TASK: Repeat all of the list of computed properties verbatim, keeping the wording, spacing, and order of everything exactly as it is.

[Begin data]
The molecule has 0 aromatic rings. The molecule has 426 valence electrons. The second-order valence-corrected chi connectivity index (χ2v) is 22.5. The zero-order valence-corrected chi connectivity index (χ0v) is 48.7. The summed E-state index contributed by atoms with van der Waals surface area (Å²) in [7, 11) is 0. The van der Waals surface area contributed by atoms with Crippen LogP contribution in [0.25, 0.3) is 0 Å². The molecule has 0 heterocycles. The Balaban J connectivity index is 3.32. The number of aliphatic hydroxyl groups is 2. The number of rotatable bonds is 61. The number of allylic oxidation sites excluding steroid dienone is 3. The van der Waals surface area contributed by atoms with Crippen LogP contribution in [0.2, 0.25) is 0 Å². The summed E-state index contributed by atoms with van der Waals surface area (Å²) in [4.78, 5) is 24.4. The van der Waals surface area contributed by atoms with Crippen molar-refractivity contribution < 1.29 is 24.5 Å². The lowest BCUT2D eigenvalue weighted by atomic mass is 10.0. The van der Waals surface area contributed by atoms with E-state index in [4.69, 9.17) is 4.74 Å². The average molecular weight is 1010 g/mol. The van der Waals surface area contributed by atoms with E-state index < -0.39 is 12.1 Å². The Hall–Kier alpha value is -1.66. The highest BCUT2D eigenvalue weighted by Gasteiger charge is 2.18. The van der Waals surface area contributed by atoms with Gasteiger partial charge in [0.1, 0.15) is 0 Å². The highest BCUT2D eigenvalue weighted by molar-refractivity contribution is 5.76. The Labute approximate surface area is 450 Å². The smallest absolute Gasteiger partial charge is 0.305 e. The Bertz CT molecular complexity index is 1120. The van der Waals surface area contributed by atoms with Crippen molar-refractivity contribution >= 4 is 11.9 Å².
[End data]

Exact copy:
The molecule has 0 aromatic rings. The molecule has 426 valence electrons. The second-order valence-corrected chi connectivity index (χ2v) is 22.5. The zero-order valence-corrected chi connectivity index (χ0v) is 48.7. The summed E-state index contributed by atoms with van der Waals surface area (Å²) in [7, 11) is 0. The van der Waals surface area contributed by atoms with Crippen LogP contribution in [0.25, 0.3) is 0 Å². The molecule has 0 heterocycles. The Balaban J connectivity index is 3.32. The number of aliphatic hydroxyl groups is 2. The number of rotatable bonds is 61. The number of allylic oxidation sites excluding steroid dienone is 3. The van der Waals surface area contributed by atoms with Crippen LogP contribution in [0.2, 0.25) is 0 Å². The summed E-state index contributed by atoms with van der Waals surface area (Å²) in [4.78, 5) is 24.4. The van der Waals surface area contributed by atoms with Crippen molar-refractivity contribution < 1.29 is 24.5 Å². The lowest BCUT2D eigenvalue weighted by atomic mass is 10.0. The van der Waals surface area contributed by atoms with E-state index in [4.69, 9.17) is 4.74 Å². The average molecular weight is 1010 g/mol. The van der Waals surface area contributed by atoms with E-state index < -0.39 is 12.1 Å². The Hall–Kier alpha value is -1.66. The highest BCUT2D eigenvalue weighted by Gasteiger charge is 2.18. The van der Waals surface area contributed by atoms with Gasteiger partial charge in [0.1, 0.15) is 0 Å². The highest BCUT2D eigenvalue weighted by molar-refractivity contribution is 5.76. The Labute approximate surface area is 450 Å². The smallest absolute Gasteiger partial charge is 0.305 e. The Bertz CT molecular complexity index is 1120. The van der Waals surface area contributed by atoms with Crippen molar-refractivity contribution >= 4 is 11.9 Å².